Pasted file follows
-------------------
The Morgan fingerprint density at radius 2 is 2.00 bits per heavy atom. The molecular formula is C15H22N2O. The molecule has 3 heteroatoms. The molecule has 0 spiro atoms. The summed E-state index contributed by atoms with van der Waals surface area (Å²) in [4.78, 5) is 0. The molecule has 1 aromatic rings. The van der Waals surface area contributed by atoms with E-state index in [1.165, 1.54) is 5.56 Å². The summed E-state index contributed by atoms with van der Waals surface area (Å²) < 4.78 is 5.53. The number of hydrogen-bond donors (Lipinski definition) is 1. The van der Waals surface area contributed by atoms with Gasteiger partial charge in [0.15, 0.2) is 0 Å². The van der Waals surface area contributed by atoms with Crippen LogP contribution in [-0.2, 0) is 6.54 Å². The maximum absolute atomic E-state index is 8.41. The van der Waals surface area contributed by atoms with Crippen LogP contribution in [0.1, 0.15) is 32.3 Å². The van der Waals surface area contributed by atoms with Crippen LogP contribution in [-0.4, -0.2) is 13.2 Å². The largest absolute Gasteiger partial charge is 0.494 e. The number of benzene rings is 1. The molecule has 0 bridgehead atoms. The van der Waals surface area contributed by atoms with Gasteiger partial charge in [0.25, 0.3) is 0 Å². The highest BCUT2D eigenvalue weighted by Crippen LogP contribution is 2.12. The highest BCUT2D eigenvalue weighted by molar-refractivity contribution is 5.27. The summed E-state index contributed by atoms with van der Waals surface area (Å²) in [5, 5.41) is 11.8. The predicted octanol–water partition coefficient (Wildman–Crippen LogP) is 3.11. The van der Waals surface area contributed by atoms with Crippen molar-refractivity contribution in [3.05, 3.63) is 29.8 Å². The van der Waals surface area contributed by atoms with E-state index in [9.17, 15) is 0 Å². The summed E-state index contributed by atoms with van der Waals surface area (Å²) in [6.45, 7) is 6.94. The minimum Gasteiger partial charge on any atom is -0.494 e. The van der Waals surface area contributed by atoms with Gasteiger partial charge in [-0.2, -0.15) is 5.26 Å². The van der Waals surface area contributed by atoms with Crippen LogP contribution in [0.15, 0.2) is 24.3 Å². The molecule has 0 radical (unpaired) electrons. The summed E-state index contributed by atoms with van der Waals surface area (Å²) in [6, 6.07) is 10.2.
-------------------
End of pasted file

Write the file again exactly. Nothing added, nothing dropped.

The Morgan fingerprint density at radius 2 is 2.00 bits per heavy atom. The molecular formula is C15H22N2O. The molecule has 3 heteroatoms. The molecule has 0 spiro atoms. The summed E-state index contributed by atoms with van der Waals surface area (Å²) in [4.78, 5) is 0. The molecule has 1 aromatic rings. The van der Waals surface area contributed by atoms with E-state index in [1.165, 1.54) is 5.56 Å². The summed E-state index contributed by atoms with van der Waals surface area (Å²) < 4.78 is 5.53. The number of hydrogen-bond donors (Lipinski definition) is 1. The van der Waals surface area contributed by atoms with Gasteiger partial charge in [0.15, 0.2) is 0 Å². The van der Waals surface area contributed by atoms with Crippen LogP contribution in [-0.2, 0) is 6.54 Å². The maximum absolute atomic E-state index is 8.41. The van der Waals surface area contributed by atoms with Crippen LogP contribution in [0.1, 0.15) is 32.3 Å². The van der Waals surface area contributed by atoms with Crippen LogP contribution in [-0.4, -0.2) is 13.2 Å². The largest absolute Gasteiger partial charge is 0.494 e. The number of benzene rings is 1. The molecule has 0 bridgehead atoms. The van der Waals surface area contributed by atoms with Gasteiger partial charge in [0.25, 0.3) is 0 Å². The highest BCUT2D eigenvalue weighted by Crippen LogP contribution is 2.12. The highest BCUT2D eigenvalue weighted by molar-refractivity contribution is 5.27. The summed E-state index contributed by atoms with van der Waals surface area (Å²) in [5, 5.41) is 11.8. The predicted octanol–water partition coefficient (Wildman–Crippen LogP) is 3.11. The van der Waals surface area contributed by atoms with Crippen molar-refractivity contribution in [3.05, 3.63) is 29.8 Å². The van der Waals surface area contributed by atoms with E-state index in [9.17, 15) is 0 Å². The summed E-state index contributed by atoms with van der Waals surface area (Å²) in [6.45, 7) is 6.94. The minimum Gasteiger partial charge on any atom is -0.494 e. The van der Waals surface area contributed by atoms with Gasteiger partial charge in [-0.2, -0.15) is 5.26 Å². The van der Waals surface area contributed by atoms with Crippen LogP contribution in [0.15, 0.2) is 24.3 Å². The molecule has 0 radical (unpaired) electrons. The summed E-state index contributed by atoms with van der Waals surface area (Å²) in [6, 6.07) is 10.2.